Anatomy contains eighty-one full page and four double-page engravings of plants. Linnaeus dedicated a genus of trees to Grew in appreciation of his work. Few important advances on the ideas of Grew would be made for nearly one hundred years.
THE GENTLEMAN AND GARDENERS KALENDAR DIRECTING WHAT IS NECESSARY TO BE DONE EVERY MONTH ...
Richard Bradley (1688-1732)
London: Printed for W. Mears, 1718
Bradley was the first professor of botany at Cambridge. He was a popular botanical and horticultural writer, but not particularly well thought of by his academic colleagues, some of whom suggested that Bradley obtained the Chair of Botany at Cambridge by fraud and lost it by idleness and incompetence.
INSTITUTIONES REI HERBARIAE
Joseph Pitton de Tournefort (1656-1708)
Parisiis: e Typographia Regio, 1719
Editio 3, appendicubus aucta ab Antonio de Juseeieu
QK41 T6 1719 vols. 1-3
First published in 1700, Tournefort’s definition of botany strayed little from that of ancient botanists. In the preface to his history of botany, Tournefort divides botany into two parts: the knowledge of plants, and the knowledge of the uses of them.
One dried specimen still rests on the corresponding page of this copy, left by an unknown reader.
THE GARDENER'S DICTIONARY ...
Philip Miller (1691-1771)
London: Printed for the author, 1733
SB45 M6 1733
Philip Miller, gardener to the Apothecaries’ Society and a member of the Society of Gardeners, which had been founded around 1724 to protect the interests of nurserymen, was considered one of the great English gardeners of his time. Miller is thought to be the first person to recognize and report on pollination by insects.
A GENERAL NATURAL HISTORY …
John Hill (1714?-1775)
London: T. Osborne, 1748-52
QH15 H55 1748
Englishman John Hill is credited with introducing the Linnaean classification system to England. Sixteen uncolored plates of specimens illustrate his book.
Rare Books copy is signed by past owner Jules Remy, a noted French naturalist and explorer who wrote a history of the Mormons, published in 1860.
THE BRITISH HERBAL
John Hill (1714?-1775)
London: Printed for T. Osborne and J. Shipton, J. Hodges, J. Newbery, B. Collins, and S. Crowder and H. Woodgate, 1756
Although John Hill was judged a quack by contemporaries, he made a great and lasting contribution in the area of botanical studies. An apothecary by trade, Hill’s initial interest in plants was utilitarian; he collected them for friends and used them to concoct herbal remedies. Hill undertook several large projects in plant classification, among them this work, a valuable taxonomic achievement useful to the scholarly botanist.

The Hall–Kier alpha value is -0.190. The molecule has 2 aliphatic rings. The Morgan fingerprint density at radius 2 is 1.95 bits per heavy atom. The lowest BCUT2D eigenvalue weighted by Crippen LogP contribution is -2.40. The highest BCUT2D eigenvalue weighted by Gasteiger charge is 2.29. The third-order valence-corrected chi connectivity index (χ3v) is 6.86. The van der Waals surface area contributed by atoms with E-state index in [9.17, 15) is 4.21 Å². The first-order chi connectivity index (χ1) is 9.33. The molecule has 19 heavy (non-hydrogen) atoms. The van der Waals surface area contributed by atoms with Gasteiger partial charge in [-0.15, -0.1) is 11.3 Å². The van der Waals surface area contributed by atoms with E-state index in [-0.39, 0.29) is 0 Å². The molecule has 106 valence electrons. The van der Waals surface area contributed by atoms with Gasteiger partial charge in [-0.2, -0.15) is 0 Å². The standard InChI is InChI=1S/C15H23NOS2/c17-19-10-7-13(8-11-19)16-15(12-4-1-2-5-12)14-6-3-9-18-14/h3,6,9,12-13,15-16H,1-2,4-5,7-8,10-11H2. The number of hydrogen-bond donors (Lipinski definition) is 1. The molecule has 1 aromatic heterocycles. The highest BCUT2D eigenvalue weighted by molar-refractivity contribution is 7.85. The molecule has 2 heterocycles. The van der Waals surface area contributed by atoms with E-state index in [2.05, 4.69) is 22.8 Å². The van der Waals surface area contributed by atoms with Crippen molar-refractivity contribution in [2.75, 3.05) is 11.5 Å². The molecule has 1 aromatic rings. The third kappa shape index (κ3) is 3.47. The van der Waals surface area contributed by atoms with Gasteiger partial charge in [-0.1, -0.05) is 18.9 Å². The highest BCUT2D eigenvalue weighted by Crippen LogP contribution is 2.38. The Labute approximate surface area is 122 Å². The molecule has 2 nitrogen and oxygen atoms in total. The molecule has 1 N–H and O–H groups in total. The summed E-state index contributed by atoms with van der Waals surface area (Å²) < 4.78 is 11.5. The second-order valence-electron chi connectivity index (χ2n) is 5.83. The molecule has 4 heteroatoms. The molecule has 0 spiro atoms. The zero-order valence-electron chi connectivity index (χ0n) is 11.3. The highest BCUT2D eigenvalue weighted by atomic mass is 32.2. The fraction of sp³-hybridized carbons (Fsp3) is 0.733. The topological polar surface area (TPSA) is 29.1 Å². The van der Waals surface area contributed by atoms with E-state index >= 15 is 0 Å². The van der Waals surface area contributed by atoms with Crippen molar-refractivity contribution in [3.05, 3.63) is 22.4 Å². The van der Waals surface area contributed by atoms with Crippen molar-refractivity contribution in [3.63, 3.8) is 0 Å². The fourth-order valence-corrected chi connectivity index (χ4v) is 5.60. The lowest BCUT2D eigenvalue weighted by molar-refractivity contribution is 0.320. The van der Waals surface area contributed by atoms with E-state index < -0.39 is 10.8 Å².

In The British Herbal, Hill described and gave the common use for some fifteen hundred plants of Great Britain and illustrated his text with seventy-five full-page copperplate engravings executed by several different artists.
The University of Utah copy is one of only a few known to have been colored. All seventy-five plates have had green watercolor applied. Fifty-two of the plates contain additional colors applied to at least some of the specimens on the page. Many of the plates are completely colored. All the coloring was done by hand.
ENGLISH BOTANY ; OR, COLOURED FIGURS OF BRITISH PLANTS ...
James Sowerby (1757-1822)
London: Printed for the author by J. Davis, etc., 1790-1814
QK306 S73 vols. 1-36
James Sowerby studied painting at the Royal Academy in London. In 1790, he began publishing the first of his illustrated volumes of English botany, with the descriptions supplied by Sir James E. Smith. Issued in parts over the next twenty-three years, it was finished in 1814. The work is in thirty-six volumes with more than twenty-five hundred hand-colored plates.
THE BOTANIC GARDEN
Erasmus Darwin (1731-1802)
London: Printed for J. Johnson, 1795
PR3396 A7 1795 vols. 1 & 2
Erasmus Darwin was the grandfather of Charles Darwin. He was one of the leading intellectuals of eighteenth-century England, a respected physician, philosopher, botanist, naturalist, and inventor. He formed one of the first formal theories on evolution.
This long poem, The Botanic Garden, established Darwin as one of the leading English poets of his day – Coleridge called him “the first literary character of England.”
Some of the illustrations for this book were engraved by William Blake, after designs by Henri Fuselli.
FACSIMILE TEMPLE OF FLORA
Robert John Thornton (1786?-1837)
London: Collins, 1951
This book is a fine example of Romanticism, full of richly colored, picturesque, and emotionally charged plates designed to appeal to an audience other than the scientist or even the gardener.
Robert Thornton had inherited a family fortune, leaving him time and energy to devote to an exotic and dramatic book production that he envisioned as superior to any other of its kind in scope, illustration, paper, and typography.
The great botanists of the day wholeheartedly approved of the project, among them Erasmus Darwin, whose poem The Botanic Garden certainly inspired the spirit of Thornton’s text. Thornton claimed that “Each scenery is appropriate to the subject,” and so, indeed, the symbolic and sumptuous backgrounds are – in a wild, sometimes amusing, and broadly sentimental way. In the end, the project depleted Thornton’s significant fortune.
Facsimile designed by Ruari Mclean. Color and collotype plates printed by Van Leer of Amsterdam. The text is set in Monotype Perpetua and printed by Meyer of Wormerveer on Van Gelder mould-made paper. The binding was produced at the London Craft Bindery of W.H. Smith and Sons. All but two of the plates were reproduced from the original copy held in Eton College.
The Rare Books copy once belonged to Estelle Doheny, the great book collector.
A NEW FAMILY HERBAL
Robert John Thornton (1786?-1837)
London: R. Phillips, 1810
QK99 A1 T56
As a young child, Robert Thornton kept his own garden. So enamored was he of the subject, that even as he was struggling with the publication his great Temple of Flora, and losing the family fortune while doing so, he continued to study and write about the plants he loved.
This comparatively modest work was illustrated by drawings engraved on wood by Thomas Bewick, considered one of the finest and most innovative wood engravers of the nineteenth century.